DaDane of DaWeek

Voted Out!!!

Last week I told you all about our "problem" swan, Mr. Big. (If you missed the story, click here.) I received a lot of feedback from everyone. An overwhelming number of you told me in no uncertain terms that Mr. Big must go. Some of you were more vocal than others. This note was particularly emphatic:


Take back your acreage! This is YOUR home, YOUR pond, YOUR dock. And let's not forget who was there first — your family, including your precious Great Danes. I love animals too, but after having dealt with a dog who, too, had a serious aggression problem, I can honestly say life can and would be better without them. You cannot put yourselves in danger any longer. It's obvious that a warm, fuzzy, loving relationship with this swan isn't going to happen in the foreseeable future.

My vote is to take him out of the game of life, and don't feel guilty either. Are you going to let a swan run, or should that be ruin, your daily existence? I don't think so! By the way, I couldn't cook him either. I would think that by the way he lives his life, Mr. Big would have a sour, bitter taste to him, no matter what seasoning was used!!

Sometimes I think we just have to admit that not all God's creatures are sweet, cuddly or lovable; in fact some of them are downright nasty and obnoxious. Life is too short to try to make yourself believe that he will change. Please do the right thing, right now... end his misery-creating life, before he goes after his own cygnets. Another way to look at it: there's ONE of him, and SEVERAL of you (dogs, people, etc.) In a democracy, you go for the good of the majority. Case closed.

Others held similar opinions, such as: "Pet or not, enjoy him next Thanksgiving or donate him to Purina for cat chow," "I vote for the swan fricassee" or "I wouldn't put up with the Evil Mr. Big for another minute!" Someone offered a more tolerant suggestion: "Maybe you could soak his corn in Prozac?"

Here's a message I found especially amusing:


I hope you find a home for him. I am sure since he has been around so long you would have trouble eating him. It reminds me of a goose we had. We called him "Supper" because we planned to eat him. However, he imprinted on us and came running to us screaming when we drove up to the farm. He followed us around as we did chores. The other geese would go after him, so we decided to teach him to be aggressive. My husband would run at the other geese with his arms spread out like wings and Supper would run right behind with his wings spread. But when he got close to the other geese he would hide behind my husband's legs. Needless to say there was no way Supper could become supper. Good luck with Mr. Big!

Rest assured, we are not going to eat Mr. Big. I decided to pursue the idea of neutering him. I found a veterinarian who is well-known for his work with exotics. He said that the surgery is risky business and he recommended against it. He explained that Mr. Big's "swan-making equipment" is located way up inside him, close to the kidney and dangerously close to his main artery. The veterinarian told me he recently lost a peacock on the operating table during a similar neutering surgery.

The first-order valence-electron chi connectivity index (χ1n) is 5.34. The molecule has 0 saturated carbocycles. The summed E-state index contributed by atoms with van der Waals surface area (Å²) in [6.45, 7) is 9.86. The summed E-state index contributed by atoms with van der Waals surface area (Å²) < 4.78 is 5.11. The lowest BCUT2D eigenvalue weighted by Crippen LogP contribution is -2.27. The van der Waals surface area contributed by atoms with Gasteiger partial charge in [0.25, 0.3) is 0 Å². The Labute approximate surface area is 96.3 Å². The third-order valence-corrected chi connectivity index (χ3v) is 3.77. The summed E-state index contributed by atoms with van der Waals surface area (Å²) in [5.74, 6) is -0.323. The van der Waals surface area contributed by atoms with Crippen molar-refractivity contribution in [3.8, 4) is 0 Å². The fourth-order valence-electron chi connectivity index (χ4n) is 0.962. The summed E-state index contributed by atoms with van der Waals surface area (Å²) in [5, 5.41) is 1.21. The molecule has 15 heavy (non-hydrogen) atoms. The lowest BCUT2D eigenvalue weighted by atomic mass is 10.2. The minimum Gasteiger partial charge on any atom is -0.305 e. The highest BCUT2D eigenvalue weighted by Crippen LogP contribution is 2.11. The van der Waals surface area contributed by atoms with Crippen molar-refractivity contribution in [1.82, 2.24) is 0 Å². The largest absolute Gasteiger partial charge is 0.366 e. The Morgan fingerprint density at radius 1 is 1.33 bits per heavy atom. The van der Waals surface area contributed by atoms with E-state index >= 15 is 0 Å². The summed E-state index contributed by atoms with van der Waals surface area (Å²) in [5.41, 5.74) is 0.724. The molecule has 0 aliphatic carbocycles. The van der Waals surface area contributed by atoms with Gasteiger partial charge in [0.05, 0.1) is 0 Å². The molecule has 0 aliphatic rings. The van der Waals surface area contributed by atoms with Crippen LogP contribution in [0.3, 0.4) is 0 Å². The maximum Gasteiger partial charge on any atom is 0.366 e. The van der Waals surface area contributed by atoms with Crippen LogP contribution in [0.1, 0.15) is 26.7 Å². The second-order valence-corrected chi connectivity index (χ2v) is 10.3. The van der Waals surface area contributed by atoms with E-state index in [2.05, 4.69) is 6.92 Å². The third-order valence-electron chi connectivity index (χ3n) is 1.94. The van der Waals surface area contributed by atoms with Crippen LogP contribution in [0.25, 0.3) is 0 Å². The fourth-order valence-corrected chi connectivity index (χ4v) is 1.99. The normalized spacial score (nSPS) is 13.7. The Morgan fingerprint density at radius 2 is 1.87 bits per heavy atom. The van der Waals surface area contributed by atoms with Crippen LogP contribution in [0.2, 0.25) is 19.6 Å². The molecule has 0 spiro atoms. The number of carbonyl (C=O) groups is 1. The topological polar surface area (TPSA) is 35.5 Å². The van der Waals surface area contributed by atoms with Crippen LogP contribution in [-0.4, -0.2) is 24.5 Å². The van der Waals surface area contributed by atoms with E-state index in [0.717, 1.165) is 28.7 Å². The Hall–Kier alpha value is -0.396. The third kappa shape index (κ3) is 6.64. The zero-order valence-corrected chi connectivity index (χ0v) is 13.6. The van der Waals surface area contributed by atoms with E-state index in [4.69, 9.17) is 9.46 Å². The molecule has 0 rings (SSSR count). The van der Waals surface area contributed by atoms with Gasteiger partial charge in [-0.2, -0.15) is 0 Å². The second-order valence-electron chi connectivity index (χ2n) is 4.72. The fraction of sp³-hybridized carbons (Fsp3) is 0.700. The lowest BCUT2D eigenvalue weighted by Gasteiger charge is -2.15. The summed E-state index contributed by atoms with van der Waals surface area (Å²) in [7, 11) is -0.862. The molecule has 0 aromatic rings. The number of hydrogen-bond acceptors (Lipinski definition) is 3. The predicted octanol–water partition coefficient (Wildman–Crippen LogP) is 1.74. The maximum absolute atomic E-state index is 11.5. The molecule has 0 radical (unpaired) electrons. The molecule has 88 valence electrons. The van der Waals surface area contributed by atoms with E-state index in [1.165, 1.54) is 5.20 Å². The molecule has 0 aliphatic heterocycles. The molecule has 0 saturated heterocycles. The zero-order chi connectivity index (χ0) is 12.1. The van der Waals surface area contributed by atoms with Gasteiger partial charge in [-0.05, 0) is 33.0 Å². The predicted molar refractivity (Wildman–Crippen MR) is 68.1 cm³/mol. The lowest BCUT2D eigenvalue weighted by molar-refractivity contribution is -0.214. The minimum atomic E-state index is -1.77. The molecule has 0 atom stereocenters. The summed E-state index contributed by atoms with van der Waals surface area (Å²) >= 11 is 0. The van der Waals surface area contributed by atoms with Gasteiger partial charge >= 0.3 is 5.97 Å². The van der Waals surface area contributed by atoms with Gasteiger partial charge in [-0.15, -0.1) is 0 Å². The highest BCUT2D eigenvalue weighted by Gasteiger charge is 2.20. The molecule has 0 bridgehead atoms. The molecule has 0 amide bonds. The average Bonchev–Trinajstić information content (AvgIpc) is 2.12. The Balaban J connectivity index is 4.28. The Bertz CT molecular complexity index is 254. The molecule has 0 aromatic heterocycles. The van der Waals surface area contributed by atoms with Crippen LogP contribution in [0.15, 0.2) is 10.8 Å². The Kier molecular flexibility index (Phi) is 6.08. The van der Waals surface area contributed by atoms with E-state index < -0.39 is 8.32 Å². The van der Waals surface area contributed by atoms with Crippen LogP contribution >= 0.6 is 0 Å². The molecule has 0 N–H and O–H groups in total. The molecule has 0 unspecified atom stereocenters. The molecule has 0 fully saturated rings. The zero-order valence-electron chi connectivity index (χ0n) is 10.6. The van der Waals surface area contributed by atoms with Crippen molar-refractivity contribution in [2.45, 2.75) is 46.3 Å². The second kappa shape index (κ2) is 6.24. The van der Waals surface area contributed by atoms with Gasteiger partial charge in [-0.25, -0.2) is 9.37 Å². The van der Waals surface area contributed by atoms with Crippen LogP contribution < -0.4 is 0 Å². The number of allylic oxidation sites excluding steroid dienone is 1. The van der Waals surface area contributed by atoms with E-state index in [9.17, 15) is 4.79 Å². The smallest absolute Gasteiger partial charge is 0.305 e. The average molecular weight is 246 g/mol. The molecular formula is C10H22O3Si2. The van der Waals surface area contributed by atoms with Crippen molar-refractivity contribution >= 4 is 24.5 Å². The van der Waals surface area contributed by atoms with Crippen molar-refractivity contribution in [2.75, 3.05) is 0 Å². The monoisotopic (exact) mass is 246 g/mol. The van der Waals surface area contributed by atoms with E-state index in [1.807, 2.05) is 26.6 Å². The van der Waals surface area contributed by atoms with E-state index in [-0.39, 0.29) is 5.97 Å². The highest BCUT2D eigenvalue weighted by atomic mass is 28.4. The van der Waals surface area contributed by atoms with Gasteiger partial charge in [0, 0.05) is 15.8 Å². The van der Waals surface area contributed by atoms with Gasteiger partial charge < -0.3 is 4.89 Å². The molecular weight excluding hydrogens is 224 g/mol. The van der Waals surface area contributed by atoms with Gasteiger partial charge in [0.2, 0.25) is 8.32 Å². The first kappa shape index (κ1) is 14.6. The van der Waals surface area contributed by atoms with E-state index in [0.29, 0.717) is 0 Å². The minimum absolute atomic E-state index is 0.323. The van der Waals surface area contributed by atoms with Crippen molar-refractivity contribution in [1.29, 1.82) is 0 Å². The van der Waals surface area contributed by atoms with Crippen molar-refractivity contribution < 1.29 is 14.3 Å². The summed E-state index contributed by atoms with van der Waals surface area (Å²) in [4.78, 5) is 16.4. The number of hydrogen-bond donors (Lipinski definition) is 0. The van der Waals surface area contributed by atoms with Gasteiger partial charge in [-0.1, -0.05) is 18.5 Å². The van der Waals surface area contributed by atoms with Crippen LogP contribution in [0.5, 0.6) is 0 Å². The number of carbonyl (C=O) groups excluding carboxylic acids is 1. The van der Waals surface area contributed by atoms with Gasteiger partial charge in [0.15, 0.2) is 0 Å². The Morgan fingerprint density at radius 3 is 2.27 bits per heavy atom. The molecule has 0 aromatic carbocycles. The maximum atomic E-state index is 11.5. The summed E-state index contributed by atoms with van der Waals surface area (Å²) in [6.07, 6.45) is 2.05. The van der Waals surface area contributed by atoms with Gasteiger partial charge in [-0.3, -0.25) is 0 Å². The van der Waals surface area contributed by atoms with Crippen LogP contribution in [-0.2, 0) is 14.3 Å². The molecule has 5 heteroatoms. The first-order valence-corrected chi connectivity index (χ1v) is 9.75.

Seeking a second opinion, I spoke with a zoo curator. He told me that after 30+ years in the zoo business, his experience has been that neutering will have no effect on aggressive behavior — unless the swan is neutered as an infant. He said once the pattern has been set, it won't go away. The curator warned me, "When breeding season comes along next year, Mr. Big will be just as insufferable. Get rid of him now. For that matter, get rid of all of them!" He said he wouldn't tolerate for a minute what we've been putting up with for the past few months. He suggested I put an ad in our state's Farm Bulletin. He said, "Don't push your luck... advertise them free to a good home. Get rid of them as fast as you can!!" He also told me that most swans have difficult temperaments and the best swan species to keep as pets are Coscorobas and Black-necks, both of which are small and relatively docile.

Well, I decided to take the zoo curator's advice. I ordered a subscription to the Farm Bulletin, which comes out twice a month. As soon as I get a feel for the publication, I will run an ad and try to sell them to a breeder who has plenty of experience with swans. I'll let you know how things work out. Meanwhile, Mr. Big's attitude has not changed. Right now I am gazing out the window of my studio to watch Mr. Big. For the last half hour he's been chasing our tractor up and down the pasture as my husband does the mowing. (If only he'd jump in front of it...)

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